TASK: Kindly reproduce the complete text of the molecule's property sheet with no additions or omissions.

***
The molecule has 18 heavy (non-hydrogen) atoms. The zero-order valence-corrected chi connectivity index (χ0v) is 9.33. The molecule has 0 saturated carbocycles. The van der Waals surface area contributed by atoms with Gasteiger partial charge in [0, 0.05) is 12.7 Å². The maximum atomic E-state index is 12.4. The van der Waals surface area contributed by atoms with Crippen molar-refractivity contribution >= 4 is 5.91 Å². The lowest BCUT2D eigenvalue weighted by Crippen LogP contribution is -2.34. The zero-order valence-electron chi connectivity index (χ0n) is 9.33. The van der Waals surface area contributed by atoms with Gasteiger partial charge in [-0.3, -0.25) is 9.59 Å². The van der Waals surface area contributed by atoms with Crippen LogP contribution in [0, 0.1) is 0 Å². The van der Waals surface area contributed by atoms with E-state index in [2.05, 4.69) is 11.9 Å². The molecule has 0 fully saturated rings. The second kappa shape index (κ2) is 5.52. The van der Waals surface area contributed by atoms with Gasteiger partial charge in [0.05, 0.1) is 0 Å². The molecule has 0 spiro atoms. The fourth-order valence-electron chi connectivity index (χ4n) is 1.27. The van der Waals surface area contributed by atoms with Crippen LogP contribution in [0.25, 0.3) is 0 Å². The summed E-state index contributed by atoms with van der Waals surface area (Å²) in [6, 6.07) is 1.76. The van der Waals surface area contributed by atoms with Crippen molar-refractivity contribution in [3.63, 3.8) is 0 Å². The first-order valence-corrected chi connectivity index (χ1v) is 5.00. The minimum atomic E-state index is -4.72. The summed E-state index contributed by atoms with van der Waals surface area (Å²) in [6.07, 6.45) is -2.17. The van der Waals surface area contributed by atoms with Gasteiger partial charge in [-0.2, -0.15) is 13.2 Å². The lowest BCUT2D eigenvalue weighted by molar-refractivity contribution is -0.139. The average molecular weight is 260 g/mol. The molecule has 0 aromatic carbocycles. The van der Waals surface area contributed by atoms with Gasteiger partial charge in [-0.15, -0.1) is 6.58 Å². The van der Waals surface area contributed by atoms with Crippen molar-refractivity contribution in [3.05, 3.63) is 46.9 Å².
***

The molecule has 18 heavy (non-hydrogen) atoms. The zero-order valence-corrected chi connectivity index (χ0v) is 9.33. The molecule has 0 saturated carbocycles. The van der Waals surface area contributed by atoms with Gasteiger partial charge in [0, 0.05) is 12.7 Å². The maximum atomic E-state index is 12.4. The van der Waals surface area contributed by atoms with Crippen molar-refractivity contribution >= 4 is 5.91 Å². The lowest BCUT2D eigenvalue weighted by Crippen LogP contribution is -2.34. The zero-order valence-electron chi connectivity index (χ0n) is 9.33. The van der Waals surface area contributed by atoms with Gasteiger partial charge in [-0.3, -0.25) is 9.59 Å². The van der Waals surface area contributed by atoms with Crippen LogP contribution in [0, 0.1) is 0 Å². The van der Waals surface area contributed by atoms with E-state index in [2.05, 4.69) is 11.9 Å². The molecule has 0 fully saturated rings. The second kappa shape index (κ2) is 5.52. The van der Waals surface area contributed by atoms with Gasteiger partial charge in [0.05, 0.1) is 0 Å². The molecule has 0 spiro atoms. The fourth-order valence-electron chi connectivity index (χ4n) is 1.27. The van der Waals surface area contributed by atoms with Crippen LogP contribution in [0.25, 0.3) is 0 Å². The summed E-state index contributed by atoms with van der Waals surface area (Å²) in [6, 6.07) is 1.76. The van der Waals surface area contributed by atoms with Crippen molar-refractivity contribution in [3.63, 3.8) is 0 Å². The first-order valence-corrected chi connectivity index (χ1v) is 5.00. The minimum atomic E-state index is -4.72. The summed E-state index contributed by atoms with van der Waals surface area (Å²) in [6.07, 6.45) is -2.17. The van der Waals surface area contributed by atoms with Gasteiger partial charge in [-0.2, -0.15) is 13.2 Å². The lowest BCUT2D eigenvalue weighted by molar-refractivity contribution is -0.139. The average molecular weight is 260 g/mol. The molecule has 0 aromatic carbocycles. The van der Waals surface area contributed by atoms with Gasteiger partial charge in [-0.15, -0.1) is 6.58 Å². The van der Waals surface area contributed by atoms with Crippen molar-refractivity contribution in [3.05, 3.63) is 46.9 Å².